According to Seshagiri, the AESA radar will be installed on the radar cone of the Su-30 MKI aircraft as well as carrier-based MiG-29K fighters. “The LRDE has already signed an MoU with Hindustan Aeronautics Limited for Hindustan Aeronautics Limited to be the lead integrator of the radar on the Tejas Mk I A, with four recognized vendors, including BEL, as essential sub-system suppliers,” he said.

The first prototype of the radar was developed in 2012, and a full-scale model was shown during the 2017 Aero India aviation exhibition. At Aero India 2019, a fully functional AESA radar prototype was unveiled, placed inside the glass nose of a HAL Tejas fighter.

Earlier this year, Seshagiri had said, “On the LCAs, testing is currently focused on the air-to-air mode. The radar’s range should be about equal to that required to launch a BVR (beyond visual range) weapon. However, we’re getting a better range than that. We’re about to start a joint review after a few sorties. Following that, it will be ready for user testing.”

The first 16 Tejas MK-1A aircraft would be equipped with Israeli ELM 2052 AESA radars, while the rest will be equipped with the indigenous Uttam radar. “The radar has already been tested for over 250 hours on two Tejas fighters and a Hawker Siddeley 800 executive jet.”

It is believed Astra Mark-2 air-to-air missile, developed by DRDO, is also equipped with an AESA active seeker, to improve the performance of the missile and replace the Russian radio frequency seeker used in the Astra Mk I, according to The New Indian Express. The air advantage China has achieved with its fifth-generation J-20 stealth fighters may be nullified by this radar, analysts believe.

Chaff Technology To Defend Indian Fighters

DRDO developed Advanced Chaff Technology earlier this year to protect IAF fighter aircraft from hostile radar threats. Defense Laboratory Jodhpur, a DRDO laboratory, collaborated with High Energy Materials Research Laboratory (HEMRL), a DRDO laboratory in Pune, to create the improved chaff material and chaff cartridge-118/I, which met the IAF’s qualitative requirements.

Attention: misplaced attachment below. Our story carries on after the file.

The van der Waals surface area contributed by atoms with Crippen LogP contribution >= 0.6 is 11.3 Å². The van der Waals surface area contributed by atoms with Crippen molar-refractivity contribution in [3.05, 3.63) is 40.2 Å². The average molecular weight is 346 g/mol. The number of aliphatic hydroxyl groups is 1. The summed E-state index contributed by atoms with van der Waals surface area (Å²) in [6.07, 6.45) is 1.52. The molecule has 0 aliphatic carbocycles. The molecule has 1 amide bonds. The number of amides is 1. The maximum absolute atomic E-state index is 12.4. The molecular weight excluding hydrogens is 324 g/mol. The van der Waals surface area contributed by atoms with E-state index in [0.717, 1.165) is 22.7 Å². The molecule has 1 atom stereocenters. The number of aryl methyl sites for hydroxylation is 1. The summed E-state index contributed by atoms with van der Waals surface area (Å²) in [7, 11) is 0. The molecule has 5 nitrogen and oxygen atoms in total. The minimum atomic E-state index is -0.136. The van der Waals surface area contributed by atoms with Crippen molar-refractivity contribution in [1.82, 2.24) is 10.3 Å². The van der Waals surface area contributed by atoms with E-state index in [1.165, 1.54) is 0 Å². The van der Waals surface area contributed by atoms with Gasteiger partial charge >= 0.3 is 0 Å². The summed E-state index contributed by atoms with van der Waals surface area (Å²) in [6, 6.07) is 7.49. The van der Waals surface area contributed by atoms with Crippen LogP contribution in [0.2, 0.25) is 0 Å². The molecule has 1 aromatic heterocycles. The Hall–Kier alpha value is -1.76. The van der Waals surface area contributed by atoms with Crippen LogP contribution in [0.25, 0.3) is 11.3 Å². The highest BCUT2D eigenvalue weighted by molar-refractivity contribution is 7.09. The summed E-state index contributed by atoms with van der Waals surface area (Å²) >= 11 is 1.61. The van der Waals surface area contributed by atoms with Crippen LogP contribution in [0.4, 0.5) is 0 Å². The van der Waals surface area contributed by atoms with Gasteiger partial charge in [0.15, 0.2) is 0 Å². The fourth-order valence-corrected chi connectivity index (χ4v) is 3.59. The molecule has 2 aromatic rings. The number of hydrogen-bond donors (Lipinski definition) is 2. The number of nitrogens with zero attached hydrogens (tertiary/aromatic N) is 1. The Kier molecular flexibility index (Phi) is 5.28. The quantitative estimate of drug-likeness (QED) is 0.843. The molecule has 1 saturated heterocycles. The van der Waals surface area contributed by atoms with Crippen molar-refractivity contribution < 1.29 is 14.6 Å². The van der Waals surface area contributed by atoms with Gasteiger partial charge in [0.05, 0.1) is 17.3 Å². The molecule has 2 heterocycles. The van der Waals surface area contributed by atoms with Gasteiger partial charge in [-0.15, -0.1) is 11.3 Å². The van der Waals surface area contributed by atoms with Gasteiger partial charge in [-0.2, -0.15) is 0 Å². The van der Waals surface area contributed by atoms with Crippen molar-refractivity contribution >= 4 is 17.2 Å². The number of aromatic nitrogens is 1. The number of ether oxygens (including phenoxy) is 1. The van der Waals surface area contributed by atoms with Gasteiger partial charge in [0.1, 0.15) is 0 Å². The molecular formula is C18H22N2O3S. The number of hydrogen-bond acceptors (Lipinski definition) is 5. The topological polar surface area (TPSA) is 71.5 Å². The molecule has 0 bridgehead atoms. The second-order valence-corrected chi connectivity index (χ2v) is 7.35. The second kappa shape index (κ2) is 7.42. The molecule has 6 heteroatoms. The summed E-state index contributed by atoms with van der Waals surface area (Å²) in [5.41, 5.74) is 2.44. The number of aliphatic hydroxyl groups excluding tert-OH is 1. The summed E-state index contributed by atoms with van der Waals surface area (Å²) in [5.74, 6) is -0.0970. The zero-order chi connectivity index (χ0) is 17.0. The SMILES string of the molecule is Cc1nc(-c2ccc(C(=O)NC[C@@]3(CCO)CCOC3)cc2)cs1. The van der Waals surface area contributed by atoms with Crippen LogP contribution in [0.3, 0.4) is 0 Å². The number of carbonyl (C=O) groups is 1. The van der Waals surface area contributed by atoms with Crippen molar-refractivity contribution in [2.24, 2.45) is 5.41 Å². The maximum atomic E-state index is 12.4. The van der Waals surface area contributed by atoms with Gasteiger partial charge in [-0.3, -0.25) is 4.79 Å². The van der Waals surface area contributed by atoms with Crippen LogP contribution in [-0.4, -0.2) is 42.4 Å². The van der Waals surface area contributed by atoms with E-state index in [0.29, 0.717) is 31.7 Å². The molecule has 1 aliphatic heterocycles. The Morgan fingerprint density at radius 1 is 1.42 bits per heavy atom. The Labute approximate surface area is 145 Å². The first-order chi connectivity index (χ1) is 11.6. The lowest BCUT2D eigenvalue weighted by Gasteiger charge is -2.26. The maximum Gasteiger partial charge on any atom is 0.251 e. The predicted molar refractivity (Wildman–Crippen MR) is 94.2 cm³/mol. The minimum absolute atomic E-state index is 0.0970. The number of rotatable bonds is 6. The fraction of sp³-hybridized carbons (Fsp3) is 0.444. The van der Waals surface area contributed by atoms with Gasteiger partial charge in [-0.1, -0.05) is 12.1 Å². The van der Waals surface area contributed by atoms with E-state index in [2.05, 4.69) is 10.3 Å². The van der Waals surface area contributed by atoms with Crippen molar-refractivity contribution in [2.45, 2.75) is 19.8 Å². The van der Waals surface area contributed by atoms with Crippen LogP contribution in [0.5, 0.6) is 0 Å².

Following successful user testing, the Indian Air Force has begun the process of inducting this technology.

“Chaff is the electronic counterpart of smoke and reflects electromagnetic energy to mislead or deceive an enemy system,” an aerospace analyst had told The EurAsian Times. The opponent is confused by chaff materials of varying sizes packed into a container that is released by the aircraft to generate an electronic cloud.

“Chaff is like the name says, very tiny filaments of a certain form and length that reflect radar waves,” a retired IAF fighter pilot told the EurAsian Times on condition of anonymity. It’s loaded into canisters and launched from a plane. It blossoms behind the airplane when it’s deployed.”

Electronic countermeasures have been employed by militaries all around the world to protect important assets such as aircraft and warships. They are protected from both radar and radio frequencies by chaff technology.